Macropinocytosis uses an endocytotic pathway in which ruffling PMs fuse to enclose surrounding fluids within 0.5- to 5.0-μm vacuoles that are then internalized by the cell (46). Macropinocytosis is thought to serve as a major mode of entry for viral transduction peptides like human immunodeficiency virus type 1 Tat protein (48) through their binding to HS-GAG-enriched PM (8, 47). It has been reported that Ad2 can elicit macropinocytosis in cultured cells (35). Therefore, it seemed possible that Ad5 fiber binding at the cell surface, particularly to HS-GAG- and/or CAR-enriched regions, might trigger macropinocytosis. The latter might then mediate at least an aspect of Ad5 internalization in acinar cells. To test this hypothesis, we investigated different hallmarks of macropinocytosis in LGAC with and without saturating amounts of Ad-LacZ. After 10 min, FITC-dextran showed substantial accumulation in large intracellular vesicles (≥1 μm), consistent with the size of the macropinosomes (Fig. (Fig.8).8). The intracellular accumulation of FITC-dextran in these structures appeared higher in LGAC treated with Ad-LacZ, suggesting that Ad5 may stimulate macropinocytosis in these cells.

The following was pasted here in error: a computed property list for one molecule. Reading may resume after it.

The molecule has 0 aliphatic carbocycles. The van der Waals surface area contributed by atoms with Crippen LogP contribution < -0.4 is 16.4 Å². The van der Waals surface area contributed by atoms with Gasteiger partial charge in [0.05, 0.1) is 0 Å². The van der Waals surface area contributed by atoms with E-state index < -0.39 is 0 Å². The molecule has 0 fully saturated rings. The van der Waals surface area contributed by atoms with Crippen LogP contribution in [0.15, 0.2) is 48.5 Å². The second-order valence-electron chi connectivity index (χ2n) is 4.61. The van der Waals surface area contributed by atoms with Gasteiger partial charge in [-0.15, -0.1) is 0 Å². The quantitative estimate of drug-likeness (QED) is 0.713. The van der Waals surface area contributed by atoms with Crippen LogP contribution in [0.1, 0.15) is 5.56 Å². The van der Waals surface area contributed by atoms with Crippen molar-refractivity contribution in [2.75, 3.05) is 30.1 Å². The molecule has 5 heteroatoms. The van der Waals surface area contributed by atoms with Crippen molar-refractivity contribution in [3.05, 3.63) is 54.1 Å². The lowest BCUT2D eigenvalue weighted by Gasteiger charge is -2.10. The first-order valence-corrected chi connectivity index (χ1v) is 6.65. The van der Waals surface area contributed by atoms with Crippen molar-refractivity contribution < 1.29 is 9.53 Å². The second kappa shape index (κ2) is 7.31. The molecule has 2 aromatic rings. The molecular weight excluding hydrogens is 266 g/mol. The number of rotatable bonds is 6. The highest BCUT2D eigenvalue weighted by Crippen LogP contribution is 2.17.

Using flow cytometry, we measured FITC-dextran uptake in cells treated with and without Ad5, fiber, knob, or penton base protein. Ad5 significantly increased FITC-dextran uptake, an effect mimicked by fiber and knob but not the penton base. To determine if dextran uptake was sensitive to inhibition of macropinocytosis, we utilized both EIPA, an inhibitor of the Na/H exchanger and an established inhibitor of macropinocytosis (51), and Lat B, an inhibitor of actin filament reorganization which also inhibits macropinocytosis (3, 35). As expected, pretreatment of LGAC with either Lat B (10 μM) (Fig. (Fig.8B)8B) or EIPA (500 μM) (Fig. (Fig.8C)8C) completely blocked the FITC-dextran uptake stimulated by Ad5, fiber, and knob, suggesting that the increased FITC-dextran uptake was due to macropinocytosis. Consistent with this study, a previous report has used up to 1 mM EIPA to fully inhibit Na+/H+ activity in LGAC (38). Neither of these agents elicited significant toxicity at the concentrations used: trypan blue exclusion verified that EIPA-treated LGAC (500 μM; 2 h) exhibited viability that was 88% ± 1% of that of untreated LGAC while Lat B-treated LGAC (10 μM; 2 h) exhibited viability that was 95% ± 1% of that of untreated LGAC (n = 4).